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  • Writer's pictureColumbia Hillen


Somewhere up among the winding old streets of Nonza, a mountain village on the northern Corse peninsula in Corsica. I am an intruder in this moment. I have just turned the corner, had almost put my camera away but the intensity of the vigil vibes stop me and I look up.

photography by Columbia Hillen, travel photography, photo of cat
Gargoyle of the old Corsican village

Technically, I evaluate that the light is too low, I have no tripod with me, so why even try…. but then again, they say that if you want to be a photographer, take photos. And if you want to learn the rules, learn also how to break them so you can judge for yourself if it’s worth it…I don’t know if anyone said that, I just like to believe it’s true.

So I shot. I shot as I did not think, I just felt. To try to remember that lesson … And I was not thinking of the technical one. I realized I had walked the streets of the village but did not really stop. I mean stop and be so much in the now as this cat was… so concentrated upon the most important thing in the world, somewhere over the fig tree leaves, down in the valley.

I had walked all the way up, I had seen figs and old homes and the beach below and a ruined castle, but did I take in the spirit of the place? I guess it takes a vigil for that, even a very short one, with all the awareness I could gather in myself.

So I made sure to go to the little outdoor café in the center of the village and have a Cassanis (the Corsican Pastis) and just listen and had my own kind of evening vigil…even though my French is hardly good enough to understand the complicated conversations around me, I could follow the passion in the topics due to the expressive half Italian nature of the locals. And I took in the slow-moving life under the old chestnut tree in the center of Nonza.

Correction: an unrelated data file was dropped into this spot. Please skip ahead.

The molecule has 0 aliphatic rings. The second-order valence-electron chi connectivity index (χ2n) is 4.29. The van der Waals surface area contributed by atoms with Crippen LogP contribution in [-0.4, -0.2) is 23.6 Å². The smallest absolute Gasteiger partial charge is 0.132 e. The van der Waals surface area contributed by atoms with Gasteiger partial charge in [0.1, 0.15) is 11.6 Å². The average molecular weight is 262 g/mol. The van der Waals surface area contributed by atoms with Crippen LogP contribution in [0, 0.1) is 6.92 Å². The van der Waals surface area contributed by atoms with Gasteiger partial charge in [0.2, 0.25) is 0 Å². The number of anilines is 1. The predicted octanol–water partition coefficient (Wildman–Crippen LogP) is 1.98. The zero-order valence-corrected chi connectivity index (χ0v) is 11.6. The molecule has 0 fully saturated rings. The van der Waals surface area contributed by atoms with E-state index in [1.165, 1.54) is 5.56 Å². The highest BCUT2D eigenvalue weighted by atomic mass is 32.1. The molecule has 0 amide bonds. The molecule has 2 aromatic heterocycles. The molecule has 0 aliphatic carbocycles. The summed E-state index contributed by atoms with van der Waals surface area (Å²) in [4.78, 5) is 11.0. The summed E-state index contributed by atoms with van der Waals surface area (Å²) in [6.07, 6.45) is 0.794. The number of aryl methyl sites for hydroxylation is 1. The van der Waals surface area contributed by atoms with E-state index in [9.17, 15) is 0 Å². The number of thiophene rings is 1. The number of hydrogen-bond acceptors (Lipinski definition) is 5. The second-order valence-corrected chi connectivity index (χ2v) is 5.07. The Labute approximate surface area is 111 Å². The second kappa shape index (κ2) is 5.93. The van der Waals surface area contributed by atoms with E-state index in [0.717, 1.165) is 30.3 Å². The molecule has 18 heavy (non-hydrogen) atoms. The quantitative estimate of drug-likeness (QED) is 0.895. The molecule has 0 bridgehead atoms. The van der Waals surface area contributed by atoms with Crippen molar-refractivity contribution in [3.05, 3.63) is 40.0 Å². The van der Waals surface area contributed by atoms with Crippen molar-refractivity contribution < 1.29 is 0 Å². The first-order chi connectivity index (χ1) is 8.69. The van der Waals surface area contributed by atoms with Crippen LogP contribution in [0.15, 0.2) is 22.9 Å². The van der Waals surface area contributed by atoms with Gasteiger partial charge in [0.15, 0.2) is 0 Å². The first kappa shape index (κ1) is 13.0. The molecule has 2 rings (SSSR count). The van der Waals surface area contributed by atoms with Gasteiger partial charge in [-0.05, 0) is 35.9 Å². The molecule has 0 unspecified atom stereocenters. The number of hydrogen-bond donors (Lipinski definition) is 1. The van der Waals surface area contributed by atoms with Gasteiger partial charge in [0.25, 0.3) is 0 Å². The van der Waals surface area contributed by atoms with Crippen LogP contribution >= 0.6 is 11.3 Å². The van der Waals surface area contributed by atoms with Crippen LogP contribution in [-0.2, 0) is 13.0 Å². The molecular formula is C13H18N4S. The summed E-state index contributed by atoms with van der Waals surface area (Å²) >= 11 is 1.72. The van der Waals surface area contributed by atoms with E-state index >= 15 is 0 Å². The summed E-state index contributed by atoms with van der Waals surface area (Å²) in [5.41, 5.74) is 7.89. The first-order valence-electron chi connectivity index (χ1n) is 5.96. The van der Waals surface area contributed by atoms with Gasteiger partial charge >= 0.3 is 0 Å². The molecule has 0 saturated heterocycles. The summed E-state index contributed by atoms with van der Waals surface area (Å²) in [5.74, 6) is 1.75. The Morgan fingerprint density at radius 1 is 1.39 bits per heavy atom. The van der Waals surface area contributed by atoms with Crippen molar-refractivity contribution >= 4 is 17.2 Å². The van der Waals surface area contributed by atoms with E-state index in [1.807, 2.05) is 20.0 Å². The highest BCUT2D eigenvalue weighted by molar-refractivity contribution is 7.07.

And I thought about gargoyles and how we have it all wrong by fearing them. They are the vigils of our souls and their beauty is far beyond the appearances…

It is how I now imagine Sutty while he is waiting for dinner every evening, here in Donegal. Sutty is the feral cat that I have been feeding for the last year and have only seen twice. He sneaks like a shadow close by the white wall of our house and I guess it is completely black (that’s why I named him Sutty).

From the table where I write now I am sure that my own gargoyle is vigil for my soul and as long as I sometimes look out the window as if looking for him, he knows I acknowledge his important presence in my life…I don’t need to see him for that.


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